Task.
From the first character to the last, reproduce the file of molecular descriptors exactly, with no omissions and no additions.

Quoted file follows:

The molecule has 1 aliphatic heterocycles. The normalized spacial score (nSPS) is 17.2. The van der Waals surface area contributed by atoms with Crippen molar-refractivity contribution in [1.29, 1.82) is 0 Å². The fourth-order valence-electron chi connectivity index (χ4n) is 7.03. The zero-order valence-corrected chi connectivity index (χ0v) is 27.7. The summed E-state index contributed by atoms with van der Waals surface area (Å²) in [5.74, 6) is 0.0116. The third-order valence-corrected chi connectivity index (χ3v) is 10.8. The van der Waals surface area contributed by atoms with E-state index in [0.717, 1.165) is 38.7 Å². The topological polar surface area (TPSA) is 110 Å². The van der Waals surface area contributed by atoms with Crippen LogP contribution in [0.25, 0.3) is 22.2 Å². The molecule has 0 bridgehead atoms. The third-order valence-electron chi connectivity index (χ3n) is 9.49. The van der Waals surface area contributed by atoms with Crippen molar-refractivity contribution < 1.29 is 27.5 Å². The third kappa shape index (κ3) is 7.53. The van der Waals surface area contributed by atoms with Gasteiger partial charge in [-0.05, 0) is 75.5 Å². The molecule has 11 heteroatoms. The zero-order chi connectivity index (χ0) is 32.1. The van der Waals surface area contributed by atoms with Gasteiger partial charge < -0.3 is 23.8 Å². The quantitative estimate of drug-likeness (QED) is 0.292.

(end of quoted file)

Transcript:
The molecule has 1 aliphatic heterocycles. The normalized spacial score (nSPS) is 17.2. The van der Waals surface area contributed by atoms with Crippen molar-refractivity contribution in [1.29, 1.82) is 0 Å². The fourth-order valence-electron chi connectivity index (χ4n) is 7.03. The zero-order valence-corrected chi connectivity index (χ0v) is 27.7. The summed E-state index contributed by atoms with van der Waals surface area (Å²) in [5.74, 6) is 0.0116. The third-order valence-corrected chi connectivity index (χ3v) is 10.8. The van der Waals surface area contributed by atoms with E-state index in [0.717, 1.165) is 38.7 Å². The topological polar surface area (TPSA) is 110 Å². The van der Waals surface area contributed by atoms with Crippen LogP contribution in [0.25, 0.3) is 22.2 Å². The molecule has 0 bridgehead atoms. The third-order valence-electron chi connectivity index (χ3n) is 9.49. The van der Waals surface area contributed by atoms with Crippen molar-refractivity contribution < 1.29 is 27.5 Å². The third kappa shape index (κ3) is 7.53. The van der Waals surface area contributed by atoms with Gasteiger partial charge in [-0.05, 0) is 75.5 Å². The molecule has 11 heteroatoms. The zero-order chi connectivity index (χ0) is 32.1. The van der Waals surface area contributed by atoms with Gasteiger partial charge < -0.3 is 23.8 Å². The quantitative estimate of drug-likeness (QED) is 0.292.